Maryland: Advocates Want Cannabis To Instantly Become Legal If Voters Approve A 2022 Referendum


Maryland advocates say a ‘yes’ result in a 2022 state referendum on cannabis legalization should make weed legal on the spot.

At a Tuesday meeting of Maryland’s chapter of the National Organization for the Reform of Marijuana Laws (NORML), members discussed policy recommendations for the General Assembly’s next legislative session. At the center of the group’s agenda is a recent proposal by Maryland House Speaker Adrienne Jones to put legalization on next year’s ballot.

Luke Jones, legislative director of Maryland NORML, said a referendum on legalization would be pointless if it doesn’t automatically legalize cannabis across the state upon approval by voters.

“If [a referendum] does not contain a self-executing provision, then it will have achieved nothing in terms of a policy result, other than informing the General Assembly what the will of the voters is, which we already know, that’s what the public wants,” Jones said at the meeting.

The majority of Maryland residents have supported cannabis legalization since 2015, including most Republicans for the first time in 2020, according to annual polling by Goucher College.

Maryland NORML, which is part of a larger coalition of cannabis advocacy organizations tasked with making recommendations to the General Assembly, wants to ensure a 2022 referendum will legalize the use, possession and home cultivation of pot “with no further legislative action needed.” The Maryland Cannabis Policy Coalition has put forward draft legislation that would authorize the possession of up to four ounces of cannabis and the home cultivation of up to six plants per household.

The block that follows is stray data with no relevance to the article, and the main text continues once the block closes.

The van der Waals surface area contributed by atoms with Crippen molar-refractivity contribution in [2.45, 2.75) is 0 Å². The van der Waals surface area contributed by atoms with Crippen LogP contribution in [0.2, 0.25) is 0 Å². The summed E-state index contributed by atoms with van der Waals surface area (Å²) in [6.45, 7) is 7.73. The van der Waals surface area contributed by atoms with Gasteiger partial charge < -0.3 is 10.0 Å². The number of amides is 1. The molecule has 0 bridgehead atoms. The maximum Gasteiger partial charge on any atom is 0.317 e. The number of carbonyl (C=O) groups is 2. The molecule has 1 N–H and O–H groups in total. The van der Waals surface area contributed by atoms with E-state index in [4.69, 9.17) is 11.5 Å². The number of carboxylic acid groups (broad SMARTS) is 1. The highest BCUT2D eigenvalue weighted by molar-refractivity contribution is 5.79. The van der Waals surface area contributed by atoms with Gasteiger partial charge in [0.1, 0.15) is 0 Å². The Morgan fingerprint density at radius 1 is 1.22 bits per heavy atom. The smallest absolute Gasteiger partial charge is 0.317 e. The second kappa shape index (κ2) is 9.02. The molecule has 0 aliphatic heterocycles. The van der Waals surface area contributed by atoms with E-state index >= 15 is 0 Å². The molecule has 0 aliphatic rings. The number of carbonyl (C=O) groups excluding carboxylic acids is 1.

Over the last few years, Maryland NORML has lobbied for various legalization bills, including a proposal by Del. Jazz Lewis’ that died in part due to unresolved differences with a largely similar bill by Sen. Brian Feldman. Following that failure, House leadership decided to leave the question of legalization to voters rather than the legislature.

Another priority for Maryland NORML this year is to ensure people can grow their own weed at home. Jones said he was frustrated by a recent conversation with Del. Eric Luedtke during which the politician, a Montgomery County Democrat, allegedly told him that home cultivation could be legalized under the condition that amateur growers register with the state.

“I wasn’t very happy with what I was hearing,” said Jones.

“That means that the people who can get away with it are fine and are within the law, but it means that certain parts of our community get wrapped up in doing it without permission,” he continued. “They get a charge, and have to show up in court. It’s insane. It’s ridiculous.”

Jones said that asking home cultivators to register with the state could end up hurting lower-income Marylanders. “At the end of the day, it just lets wealthy people pass through the hoops and filters out and captures people at the end of the economic ladder in some sort of web of illegality,” he said.

Another advocate named Bryan said that NORML should be pushing back against any attempt by the state to regulate cannabis.

“My heart still believes that [cannabis] should be regulated like tomatoes are,” he said. “And I want to make sure that we as advocates and users don’t lose sight of the fact that the ultimate goal is zero regulation.”

Maryland NORML holds virtual meetings on the first Tuesday of each month. The group’s next meeting is scheduled for Nov. 5 at 7:30 p.m..

Correction: This story was updated to reflect that NORML’s Luke Jones had a conversation with Del. Eric Luedtke about home cultivation in Maryland. A previous version of the story erroneously stated that Jones had spoken to Del. Luke Clippinger. Jones notified The Outlaw Report on Friday that he had accidentally mixed up the names of the two politicians at the meeting on Tuesday.


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